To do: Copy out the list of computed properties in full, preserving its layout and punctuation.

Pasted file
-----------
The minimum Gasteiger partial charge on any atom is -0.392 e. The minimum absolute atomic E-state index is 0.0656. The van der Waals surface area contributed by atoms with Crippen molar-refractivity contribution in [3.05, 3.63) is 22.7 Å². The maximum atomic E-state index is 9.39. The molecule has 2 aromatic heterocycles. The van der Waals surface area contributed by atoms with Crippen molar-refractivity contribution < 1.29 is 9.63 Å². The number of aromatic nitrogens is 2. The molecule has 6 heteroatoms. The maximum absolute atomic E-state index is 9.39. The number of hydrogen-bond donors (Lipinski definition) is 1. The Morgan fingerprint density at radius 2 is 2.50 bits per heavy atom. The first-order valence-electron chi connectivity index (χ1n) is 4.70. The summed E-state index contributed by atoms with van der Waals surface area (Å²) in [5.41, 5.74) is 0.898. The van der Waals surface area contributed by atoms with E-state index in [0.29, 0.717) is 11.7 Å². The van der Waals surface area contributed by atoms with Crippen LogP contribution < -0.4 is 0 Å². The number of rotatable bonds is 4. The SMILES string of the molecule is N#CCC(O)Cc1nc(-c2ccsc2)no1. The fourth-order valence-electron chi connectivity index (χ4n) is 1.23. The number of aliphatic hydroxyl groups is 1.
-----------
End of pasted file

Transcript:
The minimum Gasteiger partial charge on any atom is -0.392 e. The minimum absolute atomic E-state index is 0.0656. The van der Waals surface area contributed by atoms with Crippen molar-refractivity contribution in [3.05, 3.63) is 22.7 Å². The maximum atomic E-state index is 9.39. The molecule has 2 aromatic heterocycles. The van der Waals surface area contributed by atoms with Crippen molar-refractivity contribution < 1.29 is 9.63 Å². The number of aromatic nitrogens is 2. The molecule has 6 heteroatoms. The maximum absolute atomic E-state index is 9.39. The number of hydrogen-bond donors (Lipinski definition) is 1. The Morgan fingerprint density at radius 2 is 2.50 bits per heavy atom. The first-order valence-electron chi connectivity index (χ1n) is 4.70. The summed E-state index contributed by atoms with van der Waals surface area (Å²) in [5.41, 5.74) is 0.898. The van der Waals surface area contributed by atoms with E-state index in [0.29, 0.717) is 11.7 Å². The van der Waals surface area contributed by atoms with Crippen LogP contribution < -0.4 is 0 Å². The number of rotatable bonds is 4. The SMILES string of the molecule is N#CCC(O)Cc1nc(-c2ccsc2)no1. The fourth-order valence-electron chi connectivity index (χ4n) is 1.23. The number of aliphatic hydroxyl groups is 1.